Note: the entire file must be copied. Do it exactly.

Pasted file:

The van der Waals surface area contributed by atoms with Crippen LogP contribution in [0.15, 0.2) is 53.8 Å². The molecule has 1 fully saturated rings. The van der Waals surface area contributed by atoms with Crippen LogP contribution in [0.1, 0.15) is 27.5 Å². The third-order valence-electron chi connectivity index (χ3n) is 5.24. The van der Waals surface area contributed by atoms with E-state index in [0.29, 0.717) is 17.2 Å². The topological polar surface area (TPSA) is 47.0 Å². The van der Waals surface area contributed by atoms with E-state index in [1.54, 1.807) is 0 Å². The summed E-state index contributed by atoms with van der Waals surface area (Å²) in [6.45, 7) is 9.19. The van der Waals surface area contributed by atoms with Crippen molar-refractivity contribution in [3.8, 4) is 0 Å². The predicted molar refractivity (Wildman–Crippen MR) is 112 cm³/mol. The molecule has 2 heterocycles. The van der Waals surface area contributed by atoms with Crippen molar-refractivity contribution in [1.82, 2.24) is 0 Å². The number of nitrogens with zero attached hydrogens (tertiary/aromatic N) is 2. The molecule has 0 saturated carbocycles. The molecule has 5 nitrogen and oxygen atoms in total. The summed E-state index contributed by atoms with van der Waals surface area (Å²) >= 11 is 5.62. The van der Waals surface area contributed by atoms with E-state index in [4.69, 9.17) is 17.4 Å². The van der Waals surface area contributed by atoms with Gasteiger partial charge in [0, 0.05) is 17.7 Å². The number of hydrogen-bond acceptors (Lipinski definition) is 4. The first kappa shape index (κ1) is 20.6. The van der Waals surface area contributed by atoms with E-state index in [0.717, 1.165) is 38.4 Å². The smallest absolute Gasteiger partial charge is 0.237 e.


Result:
The van der Waals surface area contributed by atoms with Crippen LogP contribution in [0.15, 0.2) is 53.8 Å². The molecule has 1 fully saturated rings. The van der Waals surface area contributed by atoms with Crippen LogP contribution in [0.1, 0.15) is 27.5 Å². The third-order valence-electron chi connectivity index (χ3n) is 5.24. The van der Waals surface area contributed by atoms with E-state index in [0.29, 0.717) is 17.2 Å². The topological polar surface area (TPSA) is 47.0 Å². The van der Waals surface area contributed by atoms with E-state index in [1.54, 1.807) is 0 Å². The summed E-state index contributed by atoms with van der Waals surface area (Å²) in [6.45, 7) is 9.19. The van der Waals surface area contributed by atoms with Crippen molar-refractivity contribution in [3.8, 4) is 0 Å². The predicted molar refractivity (Wildman–Crippen MR) is 112 cm³/mol. The molecule has 2 heterocycles. The van der Waals surface area contributed by atoms with Crippen molar-refractivity contribution in [1.82, 2.24) is 0 Å². The number of nitrogens with zero attached hydrogens (tertiary/aromatic N) is 2. The molecule has 0 saturated carbocycles. The molecule has 5 nitrogen and oxygen atoms in total. The summed E-state index contributed by atoms with van der Waals surface area (Å²) >= 11 is 5.62. The van der Waals surface area contributed by atoms with E-state index in [4.69, 9.17) is 17.4 Å². The van der Waals surface area contributed by atoms with Gasteiger partial charge in [0, 0.05) is 17.7 Å². The number of hydrogen-bond acceptors (Lipinski definition) is 4. The first kappa shape index (κ1) is 20.6. The van der Waals surface area contributed by atoms with E-state index in [0.717, 1.165) is 38.4 Å². The smallest absolute Gasteiger partial charge is 0.237 e.